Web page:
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vargas@computer.org18 Comparison Task Processor A Comparison Task Processor B Error Signals AB Processor A’s Result Processor B’s Result Shared Memory Processor A’s Private Memory Processor A’s Result Processor B’s Private Memory Processor B’s Result A software implementation of duplication with comparison 2. Active (or Dynamic) HW Redundancy: 2. Design of FT Systems

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vargas@computer.org19 3. Hybrid HW Redundancy: 2. Design of FT Systems Combines the attractive features of both the Active and the Passive approaches

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vargas@computer.org20 Consistency Checks Capacity Checks N-Self Checking Programming N-Version Programming Recovery Blocks SW Redundancy: 2. Design of FT Systems

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vargas@computer.org21 Use the previous knowledge about the chacacteristics of a given information to check the information correctness. Typically, for most applications, it is well known that a certain quantity of a given operand cannot assume values beyond predefined limits. Software Redundancy: Consistency Check 2. Design of FT Systems

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vargas@computer.org22 Examples... A processing system can sample and store many sensor readings in a typical control application. The amount of cash requested by a patron at a bank’s teller machine should never exceed the maximum withdrawal allowed. Software Redundancy: Consistency Check 2. Design of FT Systems

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vargas@computer.org23 Examples... The address generated by a computer should never lie outside the address range of the available memory. In a computer, each instruction code can be checked to verify that it is not one of the illegal codes. Software Redundancy: Consistency Check 2. Design of FT Systems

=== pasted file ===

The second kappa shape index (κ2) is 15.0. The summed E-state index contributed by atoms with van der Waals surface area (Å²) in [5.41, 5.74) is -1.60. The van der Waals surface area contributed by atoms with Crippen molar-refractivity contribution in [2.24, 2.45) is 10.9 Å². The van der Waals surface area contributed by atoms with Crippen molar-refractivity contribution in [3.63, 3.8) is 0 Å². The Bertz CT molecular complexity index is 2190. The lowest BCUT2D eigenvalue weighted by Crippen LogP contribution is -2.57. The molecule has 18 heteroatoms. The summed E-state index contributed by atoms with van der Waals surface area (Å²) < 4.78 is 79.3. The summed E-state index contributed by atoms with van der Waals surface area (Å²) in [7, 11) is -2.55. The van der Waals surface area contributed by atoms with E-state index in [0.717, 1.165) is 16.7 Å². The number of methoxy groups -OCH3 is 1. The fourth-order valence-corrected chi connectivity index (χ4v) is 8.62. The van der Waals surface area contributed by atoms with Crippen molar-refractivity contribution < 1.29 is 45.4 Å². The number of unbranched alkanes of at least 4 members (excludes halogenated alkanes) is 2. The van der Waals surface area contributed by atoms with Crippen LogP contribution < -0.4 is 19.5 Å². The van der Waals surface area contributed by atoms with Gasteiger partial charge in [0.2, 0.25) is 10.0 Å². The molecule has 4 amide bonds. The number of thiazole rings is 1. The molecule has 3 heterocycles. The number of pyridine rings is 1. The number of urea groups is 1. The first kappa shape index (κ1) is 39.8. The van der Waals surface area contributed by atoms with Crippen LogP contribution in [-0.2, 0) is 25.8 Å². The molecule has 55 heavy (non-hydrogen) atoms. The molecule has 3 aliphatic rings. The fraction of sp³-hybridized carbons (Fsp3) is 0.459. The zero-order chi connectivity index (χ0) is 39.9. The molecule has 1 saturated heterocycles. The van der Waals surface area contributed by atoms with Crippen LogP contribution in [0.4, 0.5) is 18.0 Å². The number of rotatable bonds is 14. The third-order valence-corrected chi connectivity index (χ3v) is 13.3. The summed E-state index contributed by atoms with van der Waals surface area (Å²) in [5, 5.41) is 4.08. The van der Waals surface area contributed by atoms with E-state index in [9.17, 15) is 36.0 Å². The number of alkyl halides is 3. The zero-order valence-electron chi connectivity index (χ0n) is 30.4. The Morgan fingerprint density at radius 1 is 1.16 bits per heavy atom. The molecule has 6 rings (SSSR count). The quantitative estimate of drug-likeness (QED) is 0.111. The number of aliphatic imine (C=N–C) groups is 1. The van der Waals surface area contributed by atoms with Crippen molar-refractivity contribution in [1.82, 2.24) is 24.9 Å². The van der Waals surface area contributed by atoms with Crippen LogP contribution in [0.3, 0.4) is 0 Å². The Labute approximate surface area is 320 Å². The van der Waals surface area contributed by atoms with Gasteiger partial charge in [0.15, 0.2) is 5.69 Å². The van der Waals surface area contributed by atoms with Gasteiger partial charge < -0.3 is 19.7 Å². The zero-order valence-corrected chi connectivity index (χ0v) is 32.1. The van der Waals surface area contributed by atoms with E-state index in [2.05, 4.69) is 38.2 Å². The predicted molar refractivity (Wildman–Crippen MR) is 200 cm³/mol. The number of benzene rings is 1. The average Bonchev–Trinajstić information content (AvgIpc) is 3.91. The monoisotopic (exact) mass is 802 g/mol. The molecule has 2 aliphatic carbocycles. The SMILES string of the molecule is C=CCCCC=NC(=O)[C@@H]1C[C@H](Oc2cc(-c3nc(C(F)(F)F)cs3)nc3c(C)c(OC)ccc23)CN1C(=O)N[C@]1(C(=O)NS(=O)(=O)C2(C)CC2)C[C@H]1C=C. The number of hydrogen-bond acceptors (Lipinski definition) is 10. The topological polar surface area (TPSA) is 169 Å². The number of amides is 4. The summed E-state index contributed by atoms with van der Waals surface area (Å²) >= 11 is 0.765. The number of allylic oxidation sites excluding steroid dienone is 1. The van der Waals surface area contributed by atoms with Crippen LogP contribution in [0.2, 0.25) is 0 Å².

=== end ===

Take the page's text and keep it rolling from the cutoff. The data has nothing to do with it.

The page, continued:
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vargas@computer.org24 Capability checks are performed to verify that a system possesses the capability expected. Software Redundancy: Capability Check 2. Design of FT Systems

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vargas@computer.org25 Examples... Check whether a computer has the complete memory available. Check whether the processors in a multiprocessor system are working properly. Periodically, a processor can execute specific instructions on specific data and compare the results to known results stored in a ROM: check for ALU and Memory Software Redundancy: Capability Check 2. Design of FT Systems

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vargas@computer.org26 Software Redundancy: N-Self Checking Programming 2. Design of FT Systems

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vargas@computer.org27 Software Redundancy: N-Self Checking Programming 2. Design of FT Systems

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vargas@computer.org28 Software Redundancy: N-Version Programming 2. Design of FT Systems

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vargas@computer.org29 Software Redundancy: N-Version Programming 2. Design of FT Systems

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vargas@computer.org30 Software Redundancy: N-Version Programming 2. Design of FT Systems

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vargas@computer.org31 Software Redundancy: Recovery Blocks 2. Design of FT Systems

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vargas@computer.org32 Software Redundancy: Recovery Blocks 2. Design of FT Systems

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vargas@computer.org33 Parity and Berger Codes Arithmetic Codes Hamming Codes Checksum Code CRC ( Cyclic Redundancy Checking ) Code Information Redundancy: 2. Design of FT Systems

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vargas@computer.org34 Transient Fault Detection Permanent Fault Detection Re-computation for Error Correction Time Redundancy: 2. Design of FT Systems

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vargas@computer.org35 Transient Faults Detection Time Redundancy: 2. Design of FT Systems The fundamental concept is to perform the same computation two or more times and compare the results to determine if a discrepancy exists.

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vargas@computer.org36 Time Redundancy: 2. Design of FT Systems Permanent Faults Detection Computation Encode Data Decode Result Store Result Store Result Compare Results Data Time t 0 Data Time t 1 Error

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vargas@computer.org37 Time Redundancy: 2. Design of FT Systems Re-computation for Error Correction Time redundancy approach can also provide for error correction if the computations are repeated three or more times. AND Consider the example of a logical AND operation. Suppose the operation is performed three times: first, without shifting the operands; second, with a one-bit logical shift of the operands; and third, with a two-bit logical shift of the operands.